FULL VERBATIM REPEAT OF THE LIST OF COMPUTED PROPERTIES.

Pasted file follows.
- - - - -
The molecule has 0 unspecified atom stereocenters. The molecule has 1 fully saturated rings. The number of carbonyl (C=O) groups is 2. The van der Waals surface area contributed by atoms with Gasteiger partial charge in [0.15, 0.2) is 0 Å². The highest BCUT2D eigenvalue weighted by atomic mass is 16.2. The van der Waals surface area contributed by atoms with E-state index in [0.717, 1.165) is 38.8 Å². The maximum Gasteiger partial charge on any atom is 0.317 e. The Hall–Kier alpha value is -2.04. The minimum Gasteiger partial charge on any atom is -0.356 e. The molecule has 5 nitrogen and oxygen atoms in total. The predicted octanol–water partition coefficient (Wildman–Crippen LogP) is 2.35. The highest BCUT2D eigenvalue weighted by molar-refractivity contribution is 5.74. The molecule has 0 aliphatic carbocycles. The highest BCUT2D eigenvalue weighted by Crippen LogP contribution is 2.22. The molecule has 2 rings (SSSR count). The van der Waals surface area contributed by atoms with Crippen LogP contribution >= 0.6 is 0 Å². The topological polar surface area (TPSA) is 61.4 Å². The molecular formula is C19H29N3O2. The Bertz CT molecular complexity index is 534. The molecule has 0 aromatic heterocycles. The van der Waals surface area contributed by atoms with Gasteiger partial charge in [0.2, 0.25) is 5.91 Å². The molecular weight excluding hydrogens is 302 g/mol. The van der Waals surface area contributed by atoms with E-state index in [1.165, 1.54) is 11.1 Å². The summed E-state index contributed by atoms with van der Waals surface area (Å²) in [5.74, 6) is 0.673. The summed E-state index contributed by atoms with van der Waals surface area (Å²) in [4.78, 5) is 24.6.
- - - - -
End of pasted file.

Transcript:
The molecule has 0 unspecified atom stereocenters. The molecule has 1 fully saturated rings. The number of carbonyl (C=O) groups is 2. The van der Waals surface area contributed by atoms with Gasteiger partial charge in [0.15, 0.2) is 0 Å². The highest BCUT2D eigenvalue weighted by atomic mass is 16.2. The van der Waals surface area contributed by atoms with E-state index in [0.717, 1.165) is 38.8 Å². The maximum Gasteiger partial charge on any atom is 0.317 e. The Hall–Kier alpha value is -2.04. The minimum Gasteiger partial charge on any atom is -0.356 e. The molecule has 5 nitrogen and oxygen atoms in total. The predicted octanol–water partition coefficient (Wildman–Crippen LogP) is 2.35. The highest BCUT2D eigenvalue weighted by molar-refractivity contribution is 5.74. The molecule has 0 aliphatic carbocycles. The highest BCUT2D eigenvalue weighted by Crippen LogP contribution is 2.22. The molecule has 2 rings (SSSR count). The van der Waals surface area contributed by atoms with Crippen LogP contribution >= 0.6 is 0 Å². The topological polar surface area (TPSA) is 61.4 Å². The molecular formula is C19H29N3O2. The Bertz CT molecular complexity index is 534. The molecule has 0 aromatic heterocycles. The van der Waals surface area contributed by atoms with Gasteiger partial charge in [0.2, 0.25) is 5.91 Å². The molecular weight excluding hydrogens is 302 g/mol. The van der Waals surface area contributed by atoms with E-state index in [1.165, 1.54) is 11.1 Å². The summed E-state index contributed by atoms with van der Waals surface area (Å²) in [5.74, 6) is 0.673. The summed E-state index contributed by atoms with van der Waals surface area (Å²) in [4.78, 5) is 24.6.